In the context of a major construction project, the Court of Appeal has emphasised that delay in completion of works will only be sufficient to justify repudiation of a contract if it goes to the root of the agreement between the parties and deprives one of them of at least a substantial part of the benefit thereunder.
A developer had embarked on construction of a substantial mixed-use development and an investor had agreed to take a 999-year lease of the commercial parts of the project upon completion. Completion of the first two blocks of the development was delayed by about five months and the investor complained bitterly after work on the remaining two blocks was suspended due to funding difficulties.
The developer assured the investor that it was committed to the project and resumed work once the funding issues had been resolved. However, the investor soon afterwards purported to terminate the contract on grounds that the delays amounted to a repudiatory breach of contract on the part of the developer.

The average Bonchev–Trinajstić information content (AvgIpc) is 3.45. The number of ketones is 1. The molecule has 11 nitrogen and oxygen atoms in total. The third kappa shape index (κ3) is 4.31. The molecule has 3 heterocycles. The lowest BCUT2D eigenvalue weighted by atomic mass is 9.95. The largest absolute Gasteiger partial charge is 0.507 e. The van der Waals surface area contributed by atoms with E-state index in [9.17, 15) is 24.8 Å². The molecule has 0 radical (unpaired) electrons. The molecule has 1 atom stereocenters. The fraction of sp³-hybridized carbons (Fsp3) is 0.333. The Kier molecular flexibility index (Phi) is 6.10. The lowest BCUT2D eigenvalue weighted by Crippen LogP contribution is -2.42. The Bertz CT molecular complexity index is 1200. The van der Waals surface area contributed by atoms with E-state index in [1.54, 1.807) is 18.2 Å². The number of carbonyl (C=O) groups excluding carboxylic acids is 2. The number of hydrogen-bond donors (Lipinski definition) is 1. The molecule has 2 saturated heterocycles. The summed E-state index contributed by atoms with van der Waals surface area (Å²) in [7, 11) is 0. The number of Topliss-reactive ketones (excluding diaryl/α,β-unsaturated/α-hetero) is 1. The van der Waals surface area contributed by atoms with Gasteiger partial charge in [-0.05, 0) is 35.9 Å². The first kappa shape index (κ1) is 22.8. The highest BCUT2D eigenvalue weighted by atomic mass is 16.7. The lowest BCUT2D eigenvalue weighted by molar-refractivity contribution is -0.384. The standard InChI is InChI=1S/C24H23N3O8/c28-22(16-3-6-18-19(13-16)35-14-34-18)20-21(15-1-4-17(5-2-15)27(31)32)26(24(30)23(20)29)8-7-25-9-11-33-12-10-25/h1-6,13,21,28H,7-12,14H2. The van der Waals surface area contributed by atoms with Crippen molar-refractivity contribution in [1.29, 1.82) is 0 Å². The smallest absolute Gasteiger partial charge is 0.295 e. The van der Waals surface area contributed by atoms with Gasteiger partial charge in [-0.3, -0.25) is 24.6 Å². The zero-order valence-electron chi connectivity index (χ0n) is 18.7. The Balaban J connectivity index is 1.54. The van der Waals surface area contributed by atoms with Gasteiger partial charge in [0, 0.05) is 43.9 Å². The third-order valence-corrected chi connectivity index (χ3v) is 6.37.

The investor’s arguments succeeded at first instance. However, in upholding the developer’s appeal, the court noted that it had repeatedly asserted its intention to complete the works and had in fact done so after the contract came to an end. The investor had only purported to terminate the contract after work had resumed and had suffered no substantial financial loss due to the delay.
Giving guidance for the future, Lord Justice Lewison said: “I accept that uncertainty caused by delay is a commercial problem. But it seems to me that, absent any attempt to make time of the essence, delay, even with its attendant uncertainties, will only become a repudiatory breach if and when the delay is so prolonged as to frustrate the contract”.
Quoting from authority, he added: “Repudiation is a drastic conclusion which should only be held to arise in clear cases of a refusal, in a matter going to the root of the contract, to perform contractual obligations”.